With each store it opens, Bloomingdale’s design team likes to incorporate local elements into its design and décor. Ala Moana was no exception. Throughout the store are beamed ceilings; louvered black and white shutters; tropical wall coverings that depict birds-of-paradise and palm frond motifs in fitting room vestibules; commissioned art from local artists; and 18 sculpted 36-inch-long koi fish that appear to be bronzed, floating from the ceiling in the Fine Jewelry department.

Despite its Hawaiian flair, at its heart the store is distinctly Bloomingdale’s with a New York point of view. “Wherever we go and somebody wants Bloomingdale’s, that means they want New York,” explains Hruska. “We have a very specific aesthetic. It has the [black and white] checkerboard floors, a lot of black, very long vistas and very short distances from the aisles to the merchandise walls — something in the neighborhood of 15 to 18 feet. We’re not a very open store; we’re much more segmented, which is different than most stores.”

At 165,000 square feet, the Ala Moana store represents a preferred prototype size for Bloomingdale’s. Some of its stores are smaller, such as the Stanford store at 150,000 square feet and Glendale, California, at 120,000 square feet, but most existing stores are substantially larger. “We take over a lot of existing buildings,” Hruska explains, noting that Ala Moana, by contrast, was a brand-new building so they could mold it exactly to their needs. “It also depends on the marketplace. We’ll have to see — big stores are diminishing quickly, so we find that we’re using smaller stores.”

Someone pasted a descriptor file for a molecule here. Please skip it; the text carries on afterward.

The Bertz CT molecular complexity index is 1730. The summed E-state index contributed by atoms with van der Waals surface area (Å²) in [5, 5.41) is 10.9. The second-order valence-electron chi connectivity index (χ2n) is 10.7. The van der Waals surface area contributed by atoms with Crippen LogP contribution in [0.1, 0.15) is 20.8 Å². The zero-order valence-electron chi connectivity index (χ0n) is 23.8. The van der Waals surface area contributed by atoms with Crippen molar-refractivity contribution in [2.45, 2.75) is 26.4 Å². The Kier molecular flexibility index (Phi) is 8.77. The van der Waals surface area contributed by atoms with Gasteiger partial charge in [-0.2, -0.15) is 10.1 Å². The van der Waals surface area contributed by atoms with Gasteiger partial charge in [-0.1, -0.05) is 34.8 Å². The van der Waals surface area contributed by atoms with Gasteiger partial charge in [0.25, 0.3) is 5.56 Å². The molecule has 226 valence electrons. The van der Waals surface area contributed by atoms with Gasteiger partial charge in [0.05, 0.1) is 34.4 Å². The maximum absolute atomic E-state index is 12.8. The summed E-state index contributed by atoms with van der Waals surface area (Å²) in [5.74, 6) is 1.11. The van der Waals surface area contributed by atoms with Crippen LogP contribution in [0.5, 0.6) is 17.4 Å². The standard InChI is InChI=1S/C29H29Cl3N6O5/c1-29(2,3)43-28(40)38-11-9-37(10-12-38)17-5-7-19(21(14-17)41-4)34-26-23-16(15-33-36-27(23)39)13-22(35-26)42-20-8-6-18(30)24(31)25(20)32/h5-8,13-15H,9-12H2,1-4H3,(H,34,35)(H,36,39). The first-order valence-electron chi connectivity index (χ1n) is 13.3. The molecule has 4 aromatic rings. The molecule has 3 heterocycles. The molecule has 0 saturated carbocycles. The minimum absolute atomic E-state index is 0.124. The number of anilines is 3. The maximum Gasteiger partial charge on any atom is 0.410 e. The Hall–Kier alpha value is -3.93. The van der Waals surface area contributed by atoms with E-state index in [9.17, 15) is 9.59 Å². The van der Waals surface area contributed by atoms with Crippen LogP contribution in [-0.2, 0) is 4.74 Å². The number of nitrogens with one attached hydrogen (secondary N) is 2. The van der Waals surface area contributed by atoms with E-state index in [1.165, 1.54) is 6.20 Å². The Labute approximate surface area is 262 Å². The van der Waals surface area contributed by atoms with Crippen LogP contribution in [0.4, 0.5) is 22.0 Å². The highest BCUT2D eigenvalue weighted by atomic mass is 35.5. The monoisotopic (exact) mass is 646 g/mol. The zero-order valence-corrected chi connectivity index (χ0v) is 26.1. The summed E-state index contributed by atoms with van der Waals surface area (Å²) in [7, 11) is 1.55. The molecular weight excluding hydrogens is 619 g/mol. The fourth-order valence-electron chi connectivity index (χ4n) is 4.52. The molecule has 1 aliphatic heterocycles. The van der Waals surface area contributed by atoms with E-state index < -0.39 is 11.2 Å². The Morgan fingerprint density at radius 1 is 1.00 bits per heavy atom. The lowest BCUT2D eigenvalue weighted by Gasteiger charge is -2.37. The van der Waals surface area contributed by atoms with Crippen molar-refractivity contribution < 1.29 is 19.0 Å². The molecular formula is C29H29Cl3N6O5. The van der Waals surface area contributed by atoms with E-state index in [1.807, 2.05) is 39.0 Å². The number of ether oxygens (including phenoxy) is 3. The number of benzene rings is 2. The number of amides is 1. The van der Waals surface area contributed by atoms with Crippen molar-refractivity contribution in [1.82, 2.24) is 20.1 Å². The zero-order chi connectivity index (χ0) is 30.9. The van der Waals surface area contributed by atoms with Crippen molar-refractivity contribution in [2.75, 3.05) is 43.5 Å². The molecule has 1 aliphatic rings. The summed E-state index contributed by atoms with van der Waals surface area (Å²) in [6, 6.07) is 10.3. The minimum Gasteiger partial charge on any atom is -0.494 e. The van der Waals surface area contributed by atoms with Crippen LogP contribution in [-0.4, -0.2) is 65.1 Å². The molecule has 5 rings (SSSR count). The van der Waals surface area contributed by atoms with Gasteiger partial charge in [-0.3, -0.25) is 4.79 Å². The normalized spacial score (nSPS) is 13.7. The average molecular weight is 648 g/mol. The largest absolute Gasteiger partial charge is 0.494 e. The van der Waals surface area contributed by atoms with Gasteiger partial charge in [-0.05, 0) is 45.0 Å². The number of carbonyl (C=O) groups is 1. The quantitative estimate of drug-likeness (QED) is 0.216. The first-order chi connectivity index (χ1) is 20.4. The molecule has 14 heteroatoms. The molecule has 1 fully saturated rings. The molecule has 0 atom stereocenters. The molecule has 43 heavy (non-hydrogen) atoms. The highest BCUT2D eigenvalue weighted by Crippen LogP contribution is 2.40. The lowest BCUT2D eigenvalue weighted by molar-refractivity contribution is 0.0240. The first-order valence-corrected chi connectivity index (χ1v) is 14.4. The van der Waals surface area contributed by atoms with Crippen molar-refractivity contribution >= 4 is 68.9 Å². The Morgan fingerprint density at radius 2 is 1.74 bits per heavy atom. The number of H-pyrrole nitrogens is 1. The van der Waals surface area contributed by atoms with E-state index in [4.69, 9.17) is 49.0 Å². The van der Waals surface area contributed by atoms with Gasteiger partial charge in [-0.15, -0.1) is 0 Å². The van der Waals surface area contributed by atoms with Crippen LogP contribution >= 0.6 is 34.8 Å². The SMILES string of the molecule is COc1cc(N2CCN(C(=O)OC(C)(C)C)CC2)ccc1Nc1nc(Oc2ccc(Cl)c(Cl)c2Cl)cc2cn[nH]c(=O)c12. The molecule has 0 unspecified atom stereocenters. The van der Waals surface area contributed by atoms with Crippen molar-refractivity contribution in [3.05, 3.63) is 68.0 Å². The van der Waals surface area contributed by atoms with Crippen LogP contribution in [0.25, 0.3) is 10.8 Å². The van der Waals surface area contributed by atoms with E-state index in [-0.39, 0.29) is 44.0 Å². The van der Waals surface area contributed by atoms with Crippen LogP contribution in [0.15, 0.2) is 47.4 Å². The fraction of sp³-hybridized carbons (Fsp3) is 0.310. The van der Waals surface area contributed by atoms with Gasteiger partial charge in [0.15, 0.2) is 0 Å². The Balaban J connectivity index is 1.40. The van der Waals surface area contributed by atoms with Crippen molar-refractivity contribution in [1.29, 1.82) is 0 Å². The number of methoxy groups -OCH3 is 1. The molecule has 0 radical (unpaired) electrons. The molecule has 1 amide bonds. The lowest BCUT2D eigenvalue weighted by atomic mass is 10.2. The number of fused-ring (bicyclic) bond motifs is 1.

Bloomingdales Ala Moana 064 mingle roomStores may be getting smaller but they’re also getting smarter. The Ala Moana Bloomingdale’s showcases “smart” technology in fitting rooms and on the sales floor that is ahead of the industry curve. Each fitting room area features a large “mingle” room with five fitting room stalls fanning off from it. The mingle room is plugged in with charging stations for customers’ phones and flat screen smart TVs that promote store events and allow customers to access the Bloomingdale’s website. Tablet pads in each fitting room stall can be used to search for merchandise or notify a sales associate without having to leave the fitting room. A “smart” mirror in each fitting room stall adjusts to different environments and varying light levels. On the sales floor, all associates are equipped with hands-free phones and portable, handheld point-of-sale devices.

Bloomingdale’s will roll out this new technology in each of its stores over time. “We’re learning from things so that we can improve those things that aren’t working as well, and make an adjustment,” Hruska says. “It’s easier when you have a brand-new store because you’re starting out without a previous practice in place. It’s a little harder for the adjustment when we have a previous practice in place; it takes a little time to roll out.”